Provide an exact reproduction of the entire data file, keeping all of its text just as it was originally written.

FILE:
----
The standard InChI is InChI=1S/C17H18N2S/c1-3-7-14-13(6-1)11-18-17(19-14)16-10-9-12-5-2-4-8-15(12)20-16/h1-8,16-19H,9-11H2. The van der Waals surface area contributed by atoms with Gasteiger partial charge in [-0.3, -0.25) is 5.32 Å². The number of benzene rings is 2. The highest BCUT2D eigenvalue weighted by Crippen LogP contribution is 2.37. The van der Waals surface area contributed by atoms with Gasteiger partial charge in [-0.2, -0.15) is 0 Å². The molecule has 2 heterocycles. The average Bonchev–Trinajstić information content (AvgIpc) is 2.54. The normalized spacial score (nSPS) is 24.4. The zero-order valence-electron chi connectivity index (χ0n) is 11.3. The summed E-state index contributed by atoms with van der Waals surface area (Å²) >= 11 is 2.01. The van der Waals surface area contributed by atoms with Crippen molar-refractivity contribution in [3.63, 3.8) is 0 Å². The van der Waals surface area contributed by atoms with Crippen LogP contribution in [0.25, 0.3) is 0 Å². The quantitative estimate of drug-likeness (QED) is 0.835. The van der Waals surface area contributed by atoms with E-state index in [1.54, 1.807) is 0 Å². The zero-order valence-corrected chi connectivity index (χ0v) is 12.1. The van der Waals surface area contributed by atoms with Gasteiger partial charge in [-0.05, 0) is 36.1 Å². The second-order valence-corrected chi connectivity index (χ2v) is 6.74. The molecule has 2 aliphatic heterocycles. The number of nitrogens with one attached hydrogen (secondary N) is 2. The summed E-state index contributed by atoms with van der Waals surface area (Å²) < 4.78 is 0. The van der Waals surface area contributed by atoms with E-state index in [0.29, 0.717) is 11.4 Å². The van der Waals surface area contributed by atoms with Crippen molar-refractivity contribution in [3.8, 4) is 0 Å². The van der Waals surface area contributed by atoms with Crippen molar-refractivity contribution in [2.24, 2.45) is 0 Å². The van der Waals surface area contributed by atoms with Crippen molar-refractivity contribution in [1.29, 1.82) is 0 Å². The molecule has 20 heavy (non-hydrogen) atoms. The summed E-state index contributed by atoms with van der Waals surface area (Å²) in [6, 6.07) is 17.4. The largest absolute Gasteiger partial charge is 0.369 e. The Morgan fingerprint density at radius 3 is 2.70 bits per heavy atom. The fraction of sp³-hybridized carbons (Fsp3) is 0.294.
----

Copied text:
The standard InChI is InChI=1S/C17H18N2S/c1-3-7-14-13(6-1)11-18-17(19-14)16-10-9-12-5-2-4-8-15(12)20-16/h1-8,16-19H,9-11H2. The van der Waals surface area contributed by atoms with Gasteiger partial charge in [-0.3, -0.25) is 5.32 Å². The number of benzene rings is 2. The highest BCUT2D eigenvalue weighted by Crippen LogP contribution is 2.37. The van der Waals surface area contributed by atoms with Gasteiger partial charge in [-0.2, -0.15) is 0 Å². The molecule has 2 heterocycles. The average Bonchev–Trinajstić information content (AvgIpc) is 2.54. The normalized spacial score (nSPS) is 24.4. The zero-order valence-electron chi connectivity index (χ0n) is 11.3. The summed E-state index contributed by atoms with van der Waals surface area (Å²) >= 11 is 2.01. The van der Waals surface area contributed by atoms with Crippen molar-refractivity contribution in [3.63, 3.8) is 0 Å². The van der Waals surface area contributed by atoms with Crippen LogP contribution in [0.25, 0.3) is 0 Å². The quantitative estimate of drug-likeness (QED) is 0.835. The van der Waals surface area contributed by atoms with E-state index in [1.54, 1.807) is 0 Å². The zero-order valence-corrected chi connectivity index (χ0v) is 12.1. The van der Waals surface area contributed by atoms with Gasteiger partial charge in [-0.05, 0) is 36.1 Å². The second-order valence-corrected chi connectivity index (χ2v) is 6.74. The molecule has 2 aliphatic heterocycles. The number of nitrogens with one attached hydrogen (secondary N) is 2. The summed E-state index contributed by atoms with van der Waals surface area (Å²) < 4.78 is 0. The van der Waals surface area contributed by atoms with E-state index in [0.29, 0.717) is 11.4 Å². The van der Waals surface area contributed by atoms with Crippen molar-refractivity contribution in [3.8, 4) is 0 Å². The van der Waals surface area contributed by atoms with Crippen molar-refractivity contribution in [2.24, 2.45) is 0 Å². The van der Waals surface area contributed by atoms with Crippen molar-refractivity contribution in [1.29, 1.82) is 0 Å². The molecule has 20 heavy (non-hydrogen) atoms. The summed E-state index contributed by atoms with van der Waals surface area (Å²) in [6, 6.07) is 17.4. The largest absolute Gasteiger partial charge is 0.369 e. The Morgan fingerprint density at radius 3 is 2.70 bits per heavy atom. The fraction of sp³-hybridized carbons (Fsp3) is 0.294.